Theresa Freed 7:54 And people have kind of described the pandemic as is a marathon. So how how much of an impact has this had on health care workers where they're just not getting a break?
Dr. Joseph LeMaster 8:02 Well, I think it's been extremely tiring for all of us this year. You know, we've had to take our breaks or in our vacations in, in, in turn, you know, teaming up with other people so that we got any kind of a break at all. Thankfully, we have got a really supportive healthcare system. But we have had problems maintaining staff. And the main problem we've had has not been because people couldn't get away on vacation, but because people were getting sick too much. At the same time, people were either exposed to COVID, or themselves had COVID or other illnesses. So we weren't able to staff, the ICU and the hospitals in the way that we needed to that is getting a little bit better recently, we've had a little bit of a breather because of the the surge that we expected to happen after Thanksgiving was not as bad as we thought it was going to be. But it was still bad enough. And so we're still battling of the problem of not having enough staff.
Theresa Freed 9:00 All right, and back to talking about the vaccine rollout. Next up, are residents and staff of long term care, is that right?
Dr. Joseph LeMaster 9:10 I think some of that is starting today. My understanding is that CVS and Walgreens have got the vaccine now, and that they're starting that rollout today. So that should we should start seeing some of that happen directly through them. They are not arranging that. directly through the county, they have direct contracts with the state. So that are happening with each of the of the nursing homes, long term care facilities. I've got contracts with CVS or Walgreens to get that vaccine. So that's already starting, as far as I'm aware is starting today.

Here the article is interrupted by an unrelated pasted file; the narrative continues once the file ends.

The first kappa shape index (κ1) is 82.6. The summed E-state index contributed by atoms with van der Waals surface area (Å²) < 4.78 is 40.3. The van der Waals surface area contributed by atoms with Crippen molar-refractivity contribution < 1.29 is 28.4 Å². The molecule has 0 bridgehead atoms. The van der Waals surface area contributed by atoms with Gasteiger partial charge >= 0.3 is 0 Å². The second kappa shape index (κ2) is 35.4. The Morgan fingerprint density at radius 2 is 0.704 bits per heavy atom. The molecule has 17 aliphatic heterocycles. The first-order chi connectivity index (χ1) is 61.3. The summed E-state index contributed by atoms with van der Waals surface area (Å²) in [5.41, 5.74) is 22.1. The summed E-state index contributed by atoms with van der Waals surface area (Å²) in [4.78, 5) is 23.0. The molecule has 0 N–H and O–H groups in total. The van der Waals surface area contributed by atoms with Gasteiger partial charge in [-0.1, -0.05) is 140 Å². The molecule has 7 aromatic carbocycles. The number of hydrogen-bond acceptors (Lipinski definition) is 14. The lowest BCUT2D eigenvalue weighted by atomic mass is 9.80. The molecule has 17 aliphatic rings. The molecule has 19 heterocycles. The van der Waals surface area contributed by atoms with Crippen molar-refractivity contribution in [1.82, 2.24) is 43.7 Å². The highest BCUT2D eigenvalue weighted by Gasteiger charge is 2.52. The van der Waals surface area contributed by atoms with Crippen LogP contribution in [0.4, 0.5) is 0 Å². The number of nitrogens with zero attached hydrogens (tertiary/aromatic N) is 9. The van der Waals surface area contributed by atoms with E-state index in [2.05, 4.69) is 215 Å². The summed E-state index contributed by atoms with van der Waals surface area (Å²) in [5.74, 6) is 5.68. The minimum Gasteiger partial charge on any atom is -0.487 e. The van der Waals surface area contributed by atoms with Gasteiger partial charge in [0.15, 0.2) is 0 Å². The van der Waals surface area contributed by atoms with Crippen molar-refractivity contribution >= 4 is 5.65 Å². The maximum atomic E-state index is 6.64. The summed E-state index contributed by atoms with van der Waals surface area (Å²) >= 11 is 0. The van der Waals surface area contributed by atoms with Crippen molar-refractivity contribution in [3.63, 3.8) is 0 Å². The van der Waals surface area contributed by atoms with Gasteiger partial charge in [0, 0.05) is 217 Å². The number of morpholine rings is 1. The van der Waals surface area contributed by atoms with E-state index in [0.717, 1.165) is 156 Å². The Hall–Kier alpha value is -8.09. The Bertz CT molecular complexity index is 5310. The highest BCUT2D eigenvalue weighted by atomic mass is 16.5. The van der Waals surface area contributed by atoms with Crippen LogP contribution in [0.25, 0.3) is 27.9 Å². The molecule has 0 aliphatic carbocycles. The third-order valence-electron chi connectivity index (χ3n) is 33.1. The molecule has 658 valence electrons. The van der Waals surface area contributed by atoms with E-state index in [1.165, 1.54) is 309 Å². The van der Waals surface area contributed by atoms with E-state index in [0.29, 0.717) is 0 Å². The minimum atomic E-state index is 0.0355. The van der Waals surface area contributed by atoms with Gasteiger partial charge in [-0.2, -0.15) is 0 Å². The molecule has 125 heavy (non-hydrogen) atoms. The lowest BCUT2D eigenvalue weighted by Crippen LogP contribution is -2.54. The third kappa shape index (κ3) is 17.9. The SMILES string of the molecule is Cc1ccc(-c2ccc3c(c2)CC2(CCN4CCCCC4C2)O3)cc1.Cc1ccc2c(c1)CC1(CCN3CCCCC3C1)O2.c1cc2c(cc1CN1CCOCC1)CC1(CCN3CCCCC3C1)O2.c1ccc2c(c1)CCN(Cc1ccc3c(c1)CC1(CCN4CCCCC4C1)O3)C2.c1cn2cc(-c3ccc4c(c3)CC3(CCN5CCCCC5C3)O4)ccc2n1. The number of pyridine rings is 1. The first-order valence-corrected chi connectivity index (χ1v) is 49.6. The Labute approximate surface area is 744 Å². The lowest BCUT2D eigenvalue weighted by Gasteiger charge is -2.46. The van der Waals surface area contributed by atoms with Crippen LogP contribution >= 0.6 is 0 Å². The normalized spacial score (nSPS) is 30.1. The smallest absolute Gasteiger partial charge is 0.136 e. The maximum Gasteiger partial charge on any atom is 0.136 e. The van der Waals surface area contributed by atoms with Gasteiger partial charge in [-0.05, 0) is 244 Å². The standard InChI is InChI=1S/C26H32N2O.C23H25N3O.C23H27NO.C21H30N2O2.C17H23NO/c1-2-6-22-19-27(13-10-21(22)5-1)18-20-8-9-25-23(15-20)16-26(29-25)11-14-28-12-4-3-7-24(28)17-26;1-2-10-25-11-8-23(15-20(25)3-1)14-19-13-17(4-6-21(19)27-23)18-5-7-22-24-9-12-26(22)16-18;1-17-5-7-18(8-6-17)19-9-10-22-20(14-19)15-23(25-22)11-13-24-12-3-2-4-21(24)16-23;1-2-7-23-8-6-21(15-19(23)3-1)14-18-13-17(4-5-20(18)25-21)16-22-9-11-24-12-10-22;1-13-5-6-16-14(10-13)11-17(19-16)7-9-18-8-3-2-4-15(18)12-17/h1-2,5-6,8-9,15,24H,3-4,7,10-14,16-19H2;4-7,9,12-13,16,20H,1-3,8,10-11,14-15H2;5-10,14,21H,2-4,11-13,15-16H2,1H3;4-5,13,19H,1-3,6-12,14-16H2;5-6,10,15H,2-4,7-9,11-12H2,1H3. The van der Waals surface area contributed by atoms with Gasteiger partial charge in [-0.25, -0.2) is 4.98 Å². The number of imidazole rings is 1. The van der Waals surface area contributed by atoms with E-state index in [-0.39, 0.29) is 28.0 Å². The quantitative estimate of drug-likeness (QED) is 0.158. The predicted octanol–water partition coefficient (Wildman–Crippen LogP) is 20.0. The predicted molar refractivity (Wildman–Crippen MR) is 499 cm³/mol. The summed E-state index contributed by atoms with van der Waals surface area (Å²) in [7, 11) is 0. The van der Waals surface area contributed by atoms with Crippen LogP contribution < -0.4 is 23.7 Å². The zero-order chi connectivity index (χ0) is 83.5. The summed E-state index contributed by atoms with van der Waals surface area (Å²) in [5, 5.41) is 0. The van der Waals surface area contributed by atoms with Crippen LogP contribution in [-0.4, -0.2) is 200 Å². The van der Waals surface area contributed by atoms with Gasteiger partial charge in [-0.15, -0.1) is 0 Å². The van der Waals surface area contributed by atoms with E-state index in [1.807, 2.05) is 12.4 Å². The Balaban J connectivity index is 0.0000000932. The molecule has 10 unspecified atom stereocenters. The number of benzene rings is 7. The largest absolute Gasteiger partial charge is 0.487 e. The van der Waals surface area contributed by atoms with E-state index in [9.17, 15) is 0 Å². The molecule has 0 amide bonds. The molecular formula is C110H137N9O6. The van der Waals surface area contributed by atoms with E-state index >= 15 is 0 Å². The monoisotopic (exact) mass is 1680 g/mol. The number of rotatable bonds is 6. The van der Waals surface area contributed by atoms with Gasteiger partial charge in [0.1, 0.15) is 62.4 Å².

Theresa Freed 9:43 And how important is it for that population to get vaccinated? You know, second in line, essentially?
Dr. Joseph LeMaster 9:49 Oh, well, I mean, it's extremely important, as you know, the predominant the largest proportion of deaths in Johnson County and the Kansas City area among people who have come COVID within that population, those people that are over 70, over 80 are much more likely to to die if they are hospitalized with COVID. So it's extremely important. We've also been battling outbreaks in those long term care facilities right from the beginning of the COVID. outbreak and continue to do that. So that's an important group of people to get vaccinated as quickly as possible.
Theresa Freed 10:24 All right, and just as a reminder, this is not like the flu vaccine, and that you actually have to get the two doses to get your full protection. Can you talk about that?